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Example 4. Required the logarithm of 5.
10=1.000000000 subtract the logarithm of 2=0.301029995
the remainder is the logarithm of 550.698970005 Example 5. Required the logarithm of 6. 6=3X2, therefore to the logarithm of 3=0.477121254
add the logarithm of 2=0.30 1029995
their sum= - logarithm of 6=0.778151249 Example 6. Required the logarithm of 8. 8=23, therefore multiply the logarithm of 2=0.301029995
The product = logarithm of 8=0.903089985 Example 7. Required the logarithm of 9. 9=3", therefore the logarithm of 3=0.477121254 being multiplied by
the product = logarithm of 9=0.954242508 Example 8. Required the logarithm of 7.
Here the next less number is 6, and 7+6=13=A, and A?=169.
of 3 and 4 of 14
of 7 and 2. The logarithm
of 15 is equal to the sum of the of 3 and 5. of 16 logarithms
of 4 and 4. of 18
of 3 and 6. of 20
of 4 and 5. The logarithms of the prime numbers 11, 13, 17, 19, &c. being computed by the foregoing general rule, the logarithms of the intermediate numbers are easily found by composition and division. It may however be observed, that the operation is shorter in the larger prime numbers; for when any given number exceeds 400, the first quotient being added to the logarithm of its next lesser number, will give the logarithm sought, true to eight or nine places; and therefore it will be very easy to examine any suspected logarithm in the Tables.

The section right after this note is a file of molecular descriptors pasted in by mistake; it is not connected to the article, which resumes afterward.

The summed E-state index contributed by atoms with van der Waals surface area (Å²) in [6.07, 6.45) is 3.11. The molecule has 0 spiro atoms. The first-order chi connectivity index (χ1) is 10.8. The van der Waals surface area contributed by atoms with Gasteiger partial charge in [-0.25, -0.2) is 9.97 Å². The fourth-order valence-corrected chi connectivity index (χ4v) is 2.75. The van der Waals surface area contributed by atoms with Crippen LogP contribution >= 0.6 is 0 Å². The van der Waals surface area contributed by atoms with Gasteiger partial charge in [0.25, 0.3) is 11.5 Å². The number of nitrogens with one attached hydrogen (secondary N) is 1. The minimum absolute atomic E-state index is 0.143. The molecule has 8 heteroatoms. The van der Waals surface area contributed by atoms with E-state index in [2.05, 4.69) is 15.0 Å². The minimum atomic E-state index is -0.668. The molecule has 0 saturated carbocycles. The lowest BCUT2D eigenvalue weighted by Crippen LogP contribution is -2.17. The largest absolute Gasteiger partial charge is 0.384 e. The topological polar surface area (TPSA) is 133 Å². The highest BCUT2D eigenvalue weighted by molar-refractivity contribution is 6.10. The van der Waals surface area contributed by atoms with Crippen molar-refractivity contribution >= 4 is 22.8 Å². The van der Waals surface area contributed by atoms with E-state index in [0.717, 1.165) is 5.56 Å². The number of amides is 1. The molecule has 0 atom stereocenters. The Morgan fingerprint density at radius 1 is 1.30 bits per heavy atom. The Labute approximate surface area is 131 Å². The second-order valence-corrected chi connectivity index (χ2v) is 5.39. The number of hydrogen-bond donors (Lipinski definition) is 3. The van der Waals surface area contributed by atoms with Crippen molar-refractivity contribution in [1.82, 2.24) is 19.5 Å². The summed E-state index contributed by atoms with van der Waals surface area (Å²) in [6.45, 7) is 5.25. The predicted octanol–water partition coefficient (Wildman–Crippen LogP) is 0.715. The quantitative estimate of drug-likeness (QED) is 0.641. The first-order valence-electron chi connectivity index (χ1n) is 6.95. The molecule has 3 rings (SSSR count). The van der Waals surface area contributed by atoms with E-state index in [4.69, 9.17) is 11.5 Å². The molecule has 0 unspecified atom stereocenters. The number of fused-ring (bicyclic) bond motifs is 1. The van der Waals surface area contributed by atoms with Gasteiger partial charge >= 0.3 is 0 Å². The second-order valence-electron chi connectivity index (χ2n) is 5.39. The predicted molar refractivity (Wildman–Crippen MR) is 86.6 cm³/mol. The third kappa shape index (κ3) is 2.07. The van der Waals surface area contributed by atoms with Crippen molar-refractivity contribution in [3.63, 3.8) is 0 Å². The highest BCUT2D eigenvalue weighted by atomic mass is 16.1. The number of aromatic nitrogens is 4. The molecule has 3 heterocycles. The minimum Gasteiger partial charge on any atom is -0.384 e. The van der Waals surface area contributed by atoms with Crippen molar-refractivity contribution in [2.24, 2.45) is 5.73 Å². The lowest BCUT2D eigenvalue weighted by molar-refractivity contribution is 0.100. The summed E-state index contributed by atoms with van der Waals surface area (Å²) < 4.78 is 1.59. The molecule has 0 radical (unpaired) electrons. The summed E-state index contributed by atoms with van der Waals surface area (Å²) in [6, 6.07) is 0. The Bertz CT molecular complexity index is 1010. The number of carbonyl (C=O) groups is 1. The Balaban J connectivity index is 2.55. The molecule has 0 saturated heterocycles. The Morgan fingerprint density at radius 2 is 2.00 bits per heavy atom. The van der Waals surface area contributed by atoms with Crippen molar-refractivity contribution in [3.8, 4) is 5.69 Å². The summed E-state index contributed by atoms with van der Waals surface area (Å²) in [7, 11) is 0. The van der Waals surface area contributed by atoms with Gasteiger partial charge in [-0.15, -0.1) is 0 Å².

For the arrangement of logarithms in a table, the method of finding the logarithm of any natural number, and of finding the natural number corresponding to any given logarithm therein,likewise for particular rules concerning the indices, the reader will consult Table 1, with its explanation at the end of this treatise.
MULTIPLICATION. Two or more numbers being given, to find their product by
Having found the logarithms of the given numbers in the table, add them together, and their sum is the logarithm of the product; which logarithm being found in the table, will give a natural number, that is, the product required.
Whatever is carried from the decimal part of the logarithm is to be added to the affirmative indices, but subtracted from the negative. Likewise the indices must be added together when they are all of the same kind, that is, when they are all affirmative, or all negative; but when they are of different kinds, the difference must be found, which will be of the same denomination with the greater.
Example 1. Required the product of 86.25 multiplied by 6.48.
Log. of 86.25 : 1.935759
Product 558.9 2.747334* * For the method of finding the natural number, answering to the sum of the logarithms, the reader will consult Table 1, at the end of this treatise.
Example 2. Required the product of 46.75 and .3275.
Log. of 46.75 1.669782
Product 15.31+=1.184993 Here the + 1 that is to be carried from the decimals cancels the -1, and consequently there remains 1 in the upper line to be set down.
Example 3. Required the product of 3.768, 2.053, and .007693.
3.768 0.576111 Log. of
2.053 0.312389 Log. of .007693 =43.886096
Product = .05951+=-2.774596 In this example there is 1 to carry from the decimal part of the logarithms, which, subtracted from —3, the negative index, leaves 2, the index of the sum of the logarithms, and is negative.
Example 4. Required the product of 27.63, 1.859, .7258, and 0.3591.
Log. of 27.63 1.441381
Product nearly 1.339 0.126692 In this example there is 2 to carry from the decimal part of the logarithms, which added to 1, the affirmative index, makes 3, from this take 3, the sum of the negative indices, the remainder is 0, which is the index of the sum of the logarithms. 5. Required the product of 23.14 and 50.62, by logarithms.